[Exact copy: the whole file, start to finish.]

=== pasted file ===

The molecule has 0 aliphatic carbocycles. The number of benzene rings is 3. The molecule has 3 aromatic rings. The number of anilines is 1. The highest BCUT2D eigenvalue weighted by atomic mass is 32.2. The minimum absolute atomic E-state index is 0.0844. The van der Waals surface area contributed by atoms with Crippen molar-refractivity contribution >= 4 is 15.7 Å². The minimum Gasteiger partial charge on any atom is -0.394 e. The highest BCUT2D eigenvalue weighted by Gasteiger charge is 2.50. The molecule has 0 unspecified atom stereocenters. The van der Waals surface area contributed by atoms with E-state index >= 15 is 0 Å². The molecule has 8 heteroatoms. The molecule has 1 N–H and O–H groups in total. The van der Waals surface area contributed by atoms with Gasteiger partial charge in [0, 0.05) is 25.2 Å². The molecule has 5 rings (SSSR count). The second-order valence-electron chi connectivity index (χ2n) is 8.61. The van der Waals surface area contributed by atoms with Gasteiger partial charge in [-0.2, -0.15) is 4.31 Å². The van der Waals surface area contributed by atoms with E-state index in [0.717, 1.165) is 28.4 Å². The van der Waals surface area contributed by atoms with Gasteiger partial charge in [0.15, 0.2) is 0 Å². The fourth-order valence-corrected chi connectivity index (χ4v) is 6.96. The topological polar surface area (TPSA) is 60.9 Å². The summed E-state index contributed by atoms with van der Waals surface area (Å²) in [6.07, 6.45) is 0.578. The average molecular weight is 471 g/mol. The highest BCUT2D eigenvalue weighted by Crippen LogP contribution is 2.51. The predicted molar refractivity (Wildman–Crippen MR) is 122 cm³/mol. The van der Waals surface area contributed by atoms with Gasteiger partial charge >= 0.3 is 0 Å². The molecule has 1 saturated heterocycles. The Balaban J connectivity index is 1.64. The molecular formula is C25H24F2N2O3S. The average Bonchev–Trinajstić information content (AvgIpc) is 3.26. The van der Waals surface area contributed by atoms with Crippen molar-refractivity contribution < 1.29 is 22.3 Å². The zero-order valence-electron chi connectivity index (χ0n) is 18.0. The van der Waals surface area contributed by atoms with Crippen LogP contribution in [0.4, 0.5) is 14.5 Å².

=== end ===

The molecule has 0 aliphatic carbocycles. The number of benzene rings is 3. The molecule has 3 aromatic rings. The number of anilines is 1. The highest BCUT2D eigenvalue weighted by atomic mass is 32.2. The minimum absolute atomic E-state index is 0.0844. The van der Waals surface area contributed by atoms with Crippen molar-refractivity contribution >= 4 is 15.7 Å². The minimum Gasteiger partial charge on any atom is -0.394 e. The highest BCUT2D eigenvalue weighted by Gasteiger charge is 2.50. The molecule has 0 unspecified atom stereocenters. The van der Waals surface area contributed by atoms with E-state index >= 15 is 0 Å². The molecule has 8 heteroatoms. The molecule has 1 N–H and O–H groups in total. The van der Waals surface area contributed by atoms with Gasteiger partial charge in [0, 0.05) is 25.2 Å². The molecule has 5 rings (SSSR count). The second-order valence-electron chi connectivity index (χ2n) is 8.61. The van der Waals surface area contributed by atoms with Gasteiger partial charge in [-0.2, -0.15) is 4.31 Å². The van der Waals surface area contributed by atoms with E-state index in [0.717, 1.165) is 28.4 Å². The van der Waals surface area contributed by atoms with Gasteiger partial charge in [0.15, 0.2) is 0 Å². The fourth-order valence-corrected chi connectivity index (χ4v) is 6.96. The topological polar surface area (TPSA) is 60.9 Å². The summed E-state index contributed by atoms with van der Waals surface area (Å²) in [6.07, 6.45) is 0.578. The average molecular weight is 471 g/mol. The highest BCUT2D eigenvalue weighted by Crippen LogP contribution is 2.51. The predicted molar refractivity (Wildman–Crippen MR) is 122 cm³/mol. The van der Waals surface area contributed by atoms with Gasteiger partial charge >= 0.3 is 0 Å². The molecule has 1 saturated heterocycles. The Balaban J connectivity index is 1.64. The molecular formula is C25H24F2N2O3S. The average Bonchev–Trinajstić information content (AvgIpc) is 3.26. The van der Waals surface area contributed by atoms with Crippen molar-refractivity contribution < 1.29 is 22.3 Å². The zero-order valence-electron chi connectivity index (χ0n) is 18.0. The van der Waals surface area contributed by atoms with Crippen LogP contribution in [0.4, 0.5) is 14.5 Å².